R2RNot Logo
Resolution Resources
Blog Detail
Posted Apr 15 2015 9:06AM

I’ve always been fascinated with workplace conflict. In fact, I am so intrigued with organizational approaches to conflict that it was the focus of my Masters in Dispute Resolution.

I certainly experienced my share of workplace conflict during my days as a rank and file employee. But it wasn’t until I became a business owner and CEO that I realized that I was such a major contributor. I’m still amazed at difficulties I inadvertently created by my actions and decisions.


If your organization is just forming, it’s a an opportune time to think about incorporating healthy ways of managing conflict from the beginning.

  • What proactive conflict management actions can be taken even as your enterprise is being organized?
  • How can you prevent workplace conflict before the attitudes that underlie the organization’s culture have been fixed?
  • How can you design policies and practices that are still effective in addressing conflict as the entity matures?
  • What role should dispute resolution professionals play in identifying ways to avoid needless conflict?


For me, opportunity to put these questions into action came in 1985 with the start of my own new business, with the objective of creating other start-ups. In fact, my success would be dependent upon the success of these new entities and their effective delivery of a critical clinical service—emergency physician staffing in small to medium-sized community hospitals.

The good news was that these start-up entities would by necessity be comprised of highly trained professionals—emergency physicians. The bad news was that they’d be total strangers at the time of the entity’s formation, and they weren’t likely to have much management or operational experience. Despite these complications, the newly created entities would have to be perceived by their prospective clients (the community hospitals) as organizationally stable in order to be accepted as a reliable provider of emergency physician service.

I’d spent several years involved with two large corporate contractors that provided staffing of this clinical service. As result, I was very familiar with many of the logistical, cultural, and political challenges that would have to be accommodated in order to meet the needs of both hospitals and emergency physicians.

In a relatively short period of time, I had the opportunity to experiment with the design and construction of professional corporate entities on a large scale. No doubt there are attorneys and advisors that have facilitated the formation of far more entities than I. However, I believe that the frequency of my experiences involving a consistency of circumstances, participants, and objectives made my efforts and outcomes truly meaningful.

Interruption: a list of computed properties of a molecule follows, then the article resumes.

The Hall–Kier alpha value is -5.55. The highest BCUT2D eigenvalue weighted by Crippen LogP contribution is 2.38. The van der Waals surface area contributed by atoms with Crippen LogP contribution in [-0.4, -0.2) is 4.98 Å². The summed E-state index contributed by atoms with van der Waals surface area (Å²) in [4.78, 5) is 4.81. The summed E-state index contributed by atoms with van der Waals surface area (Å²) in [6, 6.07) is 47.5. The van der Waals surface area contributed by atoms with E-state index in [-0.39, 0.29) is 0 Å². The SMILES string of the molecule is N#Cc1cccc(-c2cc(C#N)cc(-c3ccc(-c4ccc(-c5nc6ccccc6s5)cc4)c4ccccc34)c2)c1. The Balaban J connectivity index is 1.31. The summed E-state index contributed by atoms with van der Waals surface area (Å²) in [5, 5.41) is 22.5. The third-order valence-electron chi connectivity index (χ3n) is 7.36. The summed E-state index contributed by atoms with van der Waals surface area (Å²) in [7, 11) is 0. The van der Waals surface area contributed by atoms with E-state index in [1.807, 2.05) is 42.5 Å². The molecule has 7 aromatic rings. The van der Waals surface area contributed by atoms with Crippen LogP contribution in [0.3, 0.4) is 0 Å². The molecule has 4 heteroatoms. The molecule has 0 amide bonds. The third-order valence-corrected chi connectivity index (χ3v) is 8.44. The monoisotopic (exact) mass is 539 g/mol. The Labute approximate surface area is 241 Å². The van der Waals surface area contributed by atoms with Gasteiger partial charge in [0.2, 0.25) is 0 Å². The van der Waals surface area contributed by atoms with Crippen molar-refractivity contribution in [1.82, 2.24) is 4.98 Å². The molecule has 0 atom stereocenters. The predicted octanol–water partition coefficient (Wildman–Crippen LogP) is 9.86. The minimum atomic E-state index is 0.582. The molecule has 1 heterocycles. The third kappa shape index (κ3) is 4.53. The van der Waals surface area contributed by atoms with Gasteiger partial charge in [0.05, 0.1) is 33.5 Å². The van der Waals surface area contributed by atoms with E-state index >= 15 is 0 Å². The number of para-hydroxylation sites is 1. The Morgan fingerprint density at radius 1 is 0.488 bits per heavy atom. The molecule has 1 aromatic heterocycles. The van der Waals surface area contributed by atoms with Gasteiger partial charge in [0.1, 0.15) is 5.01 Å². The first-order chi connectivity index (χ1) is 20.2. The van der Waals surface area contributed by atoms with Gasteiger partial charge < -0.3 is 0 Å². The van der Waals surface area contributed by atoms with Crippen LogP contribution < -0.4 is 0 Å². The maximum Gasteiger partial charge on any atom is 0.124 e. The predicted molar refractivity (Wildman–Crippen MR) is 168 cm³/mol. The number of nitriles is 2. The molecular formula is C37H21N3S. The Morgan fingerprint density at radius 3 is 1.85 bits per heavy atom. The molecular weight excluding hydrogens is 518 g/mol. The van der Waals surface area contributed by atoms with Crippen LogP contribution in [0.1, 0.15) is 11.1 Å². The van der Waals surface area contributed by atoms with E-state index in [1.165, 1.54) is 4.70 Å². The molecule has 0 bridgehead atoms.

Periodic follow-up with the operators of these new entities confirmed that the structure of the organization did impact the frequency and intensity of conflict. Most significantly, those reviews confirmed that the establishment of proactive governance mechanisms minimized disruptive issues and counter-productive behavior.


With such a remarkably high correlation between appropriate design and resulting performance, I believe that the process of forming any new enterprise should include in-depth discussions on structure and governance, much more than is routinely done today! For that to happen, those charged with organizing the entity (the lawyers, consultants, accountants, etc.) need to have an in-depth understanding of the functioning of the new entity as well as a deep appreciation of the market to be served and the unique cultural, political and logistical challenges likely to be encountered.

But the insights associated with my experiences aren’t limited to the narrow niche I was attempting to serve. They offer meaningful lessons on the foresight and preparation that should be given to any major re-organizational action undertaken by established businesses. They also provide guidance on the formation and operation of governing bodies (Boards of Directors) whether those serve the commercial marketplace or the non-profit sector.

But isn’t time and attention given to governance and decision-making usually a part of entity formation? What more needs to be done?

It’s true that completing the operating documentation typically requires identifying the key players and may include the description of voting interests or financial ones. But too often the language is pro forma, completed by legal counsel or the accountant without sufficient thought or insight to the circumstance or personalities unique to this new entity. Ironically, the new owners themselves rarely fully appreciate the challenges and complexities they’ll face. Many, in fact, grossly under-estimate the conflicts they’ll experience, especially if they’ve had a long-standing relationships with those that are about to be their partners or investors.

I believe that this aspect of new business creation should be an essential component of effective strategic planning. It should be given as much or more time and attention than that afforded to developing the business plan, design of products and services, or the plans for securing start-up funding. Regrettably, with the process of establishing legal entities becoming even easier (with the advent of Internet-Based Legal Services) I’m very concerned that this level of organizational planning and preparation won’t get the attention it so clearly deserves.